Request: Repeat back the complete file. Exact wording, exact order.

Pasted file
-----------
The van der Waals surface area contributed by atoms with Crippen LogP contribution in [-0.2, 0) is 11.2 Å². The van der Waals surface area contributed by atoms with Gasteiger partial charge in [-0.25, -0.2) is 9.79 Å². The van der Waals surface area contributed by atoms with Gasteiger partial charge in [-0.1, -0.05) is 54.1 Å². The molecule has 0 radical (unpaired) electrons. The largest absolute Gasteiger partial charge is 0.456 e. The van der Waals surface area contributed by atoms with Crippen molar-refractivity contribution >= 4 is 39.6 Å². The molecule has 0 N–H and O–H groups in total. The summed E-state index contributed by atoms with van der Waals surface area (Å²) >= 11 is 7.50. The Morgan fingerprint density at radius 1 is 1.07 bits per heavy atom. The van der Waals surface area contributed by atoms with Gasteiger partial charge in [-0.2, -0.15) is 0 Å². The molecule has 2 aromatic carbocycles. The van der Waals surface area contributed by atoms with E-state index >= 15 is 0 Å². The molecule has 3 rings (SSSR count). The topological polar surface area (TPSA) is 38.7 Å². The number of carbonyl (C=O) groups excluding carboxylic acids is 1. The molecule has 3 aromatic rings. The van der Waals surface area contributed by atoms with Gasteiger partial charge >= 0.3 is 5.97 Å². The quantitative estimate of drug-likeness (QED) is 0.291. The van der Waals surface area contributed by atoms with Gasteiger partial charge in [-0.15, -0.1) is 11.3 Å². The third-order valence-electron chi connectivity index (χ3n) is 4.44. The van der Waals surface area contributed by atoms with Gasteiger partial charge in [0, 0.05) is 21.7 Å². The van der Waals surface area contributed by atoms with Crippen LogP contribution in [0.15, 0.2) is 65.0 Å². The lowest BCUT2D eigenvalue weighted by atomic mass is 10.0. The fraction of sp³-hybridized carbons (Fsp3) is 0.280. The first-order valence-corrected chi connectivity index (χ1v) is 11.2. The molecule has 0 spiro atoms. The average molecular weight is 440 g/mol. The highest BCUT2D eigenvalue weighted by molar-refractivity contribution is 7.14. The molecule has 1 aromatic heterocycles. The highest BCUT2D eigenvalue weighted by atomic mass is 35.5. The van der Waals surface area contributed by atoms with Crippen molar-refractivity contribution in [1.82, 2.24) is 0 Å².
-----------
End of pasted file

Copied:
The van der Waals surface area contributed by atoms with Crippen LogP contribution in [-0.2, 0) is 11.2 Å². The van der Waals surface area contributed by atoms with Gasteiger partial charge in [-0.25, -0.2) is 9.79 Å². The van der Waals surface area contributed by atoms with Gasteiger partial charge in [-0.1, -0.05) is 54.1 Å². The molecule has 0 radical (unpaired) electrons. The largest absolute Gasteiger partial charge is 0.456 e. The van der Waals surface area contributed by atoms with Crippen molar-refractivity contribution >= 4 is 39.6 Å². The molecule has 0 N–H and O–H groups in total. The summed E-state index contributed by atoms with van der Waals surface area (Å²) >= 11 is 7.50. The Morgan fingerprint density at radius 1 is 1.07 bits per heavy atom. The van der Waals surface area contributed by atoms with Gasteiger partial charge in [-0.2, -0.15) is 0 Å². The molecule has 2 aromatic carbocycles. The van der Waals surface area contributed by atoms with E-state index >= 15 is 0 Å². The molecule has 3 rings (SSSR count). The topological polar surface area (TPSA) is 38.7 Å². The number of carbonyl (C=O) groups excluding carboxylic acids is 1. The molecule has 3 aromatic rings. The van der Waals surface area contributed by atoms with Gasteiger partial charge >= 0.3 is 5.97 Å². The quantitative estimate of drug-likeness (QED) is 0.291. The van der Waals surface area contributed by atoms with Gasteiger partial charge in [-0.15, -0.1) is 11.3 Å². The third-order valence-electron chi connectivity index (χ3n) is 4.44. The van der Waals surface area contributed by atoms with Gasteiger partial charge in [0, 0.05) is 21.7 Å². The van der Waals surface area contributed by atoms with Crippen LogP contribution in [0.15, 0.2) is 65.0 Å². The lowest BCUT2D eigenvalue weighted by atomic mass is 10.0. The fraction of sp³-hybridized carbons (Fsp3) is 0.280. The first-order valence-corrected chi connectivity index (χ1v) is 11.2. The molecule has 0 spiro atoms. The average molecular weight is 440 g/mol. The highest BCUT2D eigenvalue weighted by molar-refractivity contribution is 7.14. The molecule has 1 aromatic heterocycles. The highest BCUT2D eigenvalue weighted by atomic mass is 35.5. The van der Waals surface area contributed by atoms with Crippen molar-refractivity contribution in [1.82, 2.24) is 0 Å².